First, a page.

Training Kids to Listen
What’s at stake in practicing correction is probably better gauged by understanding what happens when correction doesn’t get practiced very well. What’s at stake, maybe of most importance, is gospel opportunity for the heart of the child.
To take one step back from that, if parents can’t get their children to listen to them for ordinary, everyday tasks, then they forfeit a hearing for the gospel. We want our children to hear the gospel, therefore we want them to hear us when we say, “Put your toys away,” “Get your pajamas on,” “Brush your teeth,” and that sort of thing.
If parents can’t get their children to listen to them for ordinary, everyday tasks, then they forfeit a hearing for the gospel.
For Their Good
To back up one step further perhaps, parents, by not practicing correction, very well forfeit their own credibility in the hearts and minds of their children. If you say, “Don’t jump on the bed,” and then they jump on the bed with no response from you, they don’t know if “Don’t jump on the bed” means anything—and your words begin to mean nothing. What’s at stake is the reputation of the parents in the hearts and minds of the children.
Further, then the future reputation of the children is at stake because they’ll begin to gain a reputation as being rowdy, disrespectful, naughty, and rebellious. Rebels tend to find each other in daycare centers, on playgrounds, at Bible camps, etc.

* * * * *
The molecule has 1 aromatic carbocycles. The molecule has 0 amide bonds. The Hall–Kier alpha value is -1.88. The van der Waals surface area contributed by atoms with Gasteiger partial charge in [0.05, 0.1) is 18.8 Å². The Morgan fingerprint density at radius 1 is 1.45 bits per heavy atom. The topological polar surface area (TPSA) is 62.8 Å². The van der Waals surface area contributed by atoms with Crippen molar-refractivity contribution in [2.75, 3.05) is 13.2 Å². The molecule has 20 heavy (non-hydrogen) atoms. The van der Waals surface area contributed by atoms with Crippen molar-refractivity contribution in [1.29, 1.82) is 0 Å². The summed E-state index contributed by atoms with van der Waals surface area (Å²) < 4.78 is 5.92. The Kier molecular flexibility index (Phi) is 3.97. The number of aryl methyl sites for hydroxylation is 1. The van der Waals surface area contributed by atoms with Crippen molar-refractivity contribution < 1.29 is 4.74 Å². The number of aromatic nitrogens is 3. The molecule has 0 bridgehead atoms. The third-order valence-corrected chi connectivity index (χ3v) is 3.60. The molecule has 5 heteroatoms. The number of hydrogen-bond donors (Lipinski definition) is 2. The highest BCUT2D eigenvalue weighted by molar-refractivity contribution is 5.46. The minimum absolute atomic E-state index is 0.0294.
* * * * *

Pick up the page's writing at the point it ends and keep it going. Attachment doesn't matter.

More temporally, what’s at stake is the peace in the home, in the church nursery, on the airplane, wherever they are. If they will not tune in to their parents, then that rowdiness affects everybody who’s around them and people don’t want to be around them as much.
So parents should want for the peace in the immediate circumstance as well as the possibility that they’ll be in glory with their children someday. Parents should want correction to happen well.
Jesus came to make it possible for all kinds of people, including angry parents, to be changed into people who yield their expectations to God in service to others, specifically their children.
You might feel overwhelmed by the amount of parenting advice that exists. Take a breath. Break the goal down into small steps, and take one step at a time.